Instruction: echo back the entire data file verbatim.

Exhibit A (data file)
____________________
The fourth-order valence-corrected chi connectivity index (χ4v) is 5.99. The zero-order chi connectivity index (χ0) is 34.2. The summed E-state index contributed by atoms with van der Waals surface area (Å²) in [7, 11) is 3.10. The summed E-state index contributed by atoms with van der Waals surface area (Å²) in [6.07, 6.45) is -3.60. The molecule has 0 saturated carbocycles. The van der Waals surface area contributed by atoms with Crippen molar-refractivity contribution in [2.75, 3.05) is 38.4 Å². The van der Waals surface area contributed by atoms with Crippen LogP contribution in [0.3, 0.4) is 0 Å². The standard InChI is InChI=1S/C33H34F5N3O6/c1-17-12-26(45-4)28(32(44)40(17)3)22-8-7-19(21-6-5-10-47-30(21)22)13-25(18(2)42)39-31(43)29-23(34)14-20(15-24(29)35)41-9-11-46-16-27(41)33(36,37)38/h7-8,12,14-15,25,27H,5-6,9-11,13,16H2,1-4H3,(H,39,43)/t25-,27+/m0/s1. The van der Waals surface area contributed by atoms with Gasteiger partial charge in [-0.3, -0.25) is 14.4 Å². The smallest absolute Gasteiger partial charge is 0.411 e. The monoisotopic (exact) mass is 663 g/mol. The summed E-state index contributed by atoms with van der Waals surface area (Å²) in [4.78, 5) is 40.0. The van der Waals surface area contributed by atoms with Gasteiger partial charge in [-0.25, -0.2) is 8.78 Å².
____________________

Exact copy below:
The fourth-order valence-corrected chi connectivity index (χ4v) is 5.99. The zero-order chi connectivity index (χ0) is 34.2. The summed E-state index contributed by atoms with van der Waals surface area (Å²) in [7, 11) is 3.10. The summed E-state index contributed by atoms with van der Waals surface area (Å²) in [6.07, 6.45) is -3.60. The molecule has 0 saturated carbocycles. The van der Waals surface area contributed by atoms with Crippen molar-refractivity contribution in [2.75, 3.05) is 38.4 Å². The van der Waals surface area contributed by atoms with Crippen LogP contribution in [0.3, 0.4) is 0 Å². The standard InChI is InChI=1S/C33H34F5N3O6/c1-17-12-26(45-4)28(32(44)40(17)3)22-8-7-19(21-6-5-10-47-30(21)22)13-25(18(2)42)39-31(43)29-23(34)14-20(15-24(29)35)41-9-11-46-16-27(41)33(36,37)38/h7-8,12,14-15,25,27H,5-6,9-11,13,16H2,1-4H3,(H,39,43)/t25-,27+/m0/s1. The van der Waals surface area contributed by atoms with Gasteiger partial charge in [-0.3, -0.25) is 14.4 Å². The smallest absolute Gasteiger partial charge is 0.411 e. The monoisotopic (exact) mass is 663 g/mol. The summed E-state index contributed by atoms with van der Waals surface area (Å²) in [4.78, 5) is 40.0. The van der Waals surface area contributed by atoms with Gasteiger partial charge in [-0.25, -0.2) is 8.78 Å².